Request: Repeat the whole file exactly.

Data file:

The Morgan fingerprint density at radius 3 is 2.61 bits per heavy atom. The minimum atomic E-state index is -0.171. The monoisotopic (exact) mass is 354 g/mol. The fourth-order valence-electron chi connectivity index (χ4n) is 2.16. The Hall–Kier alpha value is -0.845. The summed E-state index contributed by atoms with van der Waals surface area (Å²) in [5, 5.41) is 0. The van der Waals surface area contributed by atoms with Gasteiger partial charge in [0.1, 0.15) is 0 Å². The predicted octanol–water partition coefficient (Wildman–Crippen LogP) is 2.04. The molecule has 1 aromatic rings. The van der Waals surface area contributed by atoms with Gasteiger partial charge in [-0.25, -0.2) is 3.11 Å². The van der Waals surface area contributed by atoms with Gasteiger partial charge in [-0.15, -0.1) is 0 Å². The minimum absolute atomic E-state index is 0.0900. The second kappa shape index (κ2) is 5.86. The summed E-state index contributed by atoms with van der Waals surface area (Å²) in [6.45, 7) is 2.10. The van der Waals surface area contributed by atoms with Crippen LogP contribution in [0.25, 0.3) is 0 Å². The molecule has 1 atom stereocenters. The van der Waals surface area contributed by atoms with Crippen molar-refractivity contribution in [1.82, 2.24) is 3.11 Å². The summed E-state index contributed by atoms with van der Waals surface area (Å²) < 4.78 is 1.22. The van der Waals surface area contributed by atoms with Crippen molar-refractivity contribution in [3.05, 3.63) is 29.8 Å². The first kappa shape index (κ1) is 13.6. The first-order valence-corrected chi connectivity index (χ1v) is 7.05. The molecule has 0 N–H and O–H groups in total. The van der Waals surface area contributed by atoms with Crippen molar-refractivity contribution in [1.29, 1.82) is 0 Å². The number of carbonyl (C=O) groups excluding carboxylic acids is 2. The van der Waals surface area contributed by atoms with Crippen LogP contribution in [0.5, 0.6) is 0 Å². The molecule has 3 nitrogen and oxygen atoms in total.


The Morgan fingerprint density at radius 3 is 2.61 bits per heavy atom. The minimum atomic E-state index is -0.171. The monoisotopic (exact) mass is 354 g/mol. The fourth-order valence-electron chi connectivity index (χ4n) is 2.16. The Hall–Kier alpha value is -0.845. The summed E-state index contributed by atoms with van der Waals surface area (Å²) in [5, 5.41) is 0. The van der Waals surface area contributed by atoms with Gasteiger partial charge in [0.1, 0.15) is 0 Å². The predicted octanol–water partition coefficient (Wildman–Crippen LogP) is 2.04. The molecule has 1 aromatic rings. The van der Waals surface area contributed by atoms with Gasteiger partial charge in [-0.25, -0.2) is 3.11 Å². The van der Waals surface area contributed by atoms with Gasteiger partial charge in [-0.15, -0.1) is 0 Å². The minimum absolute atomic E-state index is 0.0900. The second kappa shape index (κ2) is 5.86. The summed E-state index contributed by atoms with van der Waals surface area (Å²) in [6.45, 7) is 2.10. The van der Waals surface area contributed by atoms with Crippen LogP contribution in [0.25, 0.3) is 0 Å². The molecule has 1 atom stereocenters. The van der Waals surface area contributed by atoms with Crippen molar-refractivity contribution in [1.82, 2.24) is 3.11 Å². The summed E-state index contributed by atoms with van der Waals surface area (Å²) < 4.78 is 1.22. The van der Waals surface area contributed by atoms with Crippen molar-refractivity contribution in [3.05, 3.63) is 29.8 Å². The first kappa shape index (κ1) is 13.6. The first-order valence-corrected chi connectivity index (χ1v) is 7.05. The molecule has 0 N–H and O–H groups in total. The van der Waals surface area contributed by atoms with Crippen molar-refractivity contribution in [1.29, 1.82) is 0 Å². The number of carbonyl (C=O) groups excluding carboxylic acids is 2. The van der Waals surface area contributed by atoms with Crippen LogP contribution in [0.5, 0.6) is 0 Å². The molecule has 3 nitrogen and oxygen atoms in total.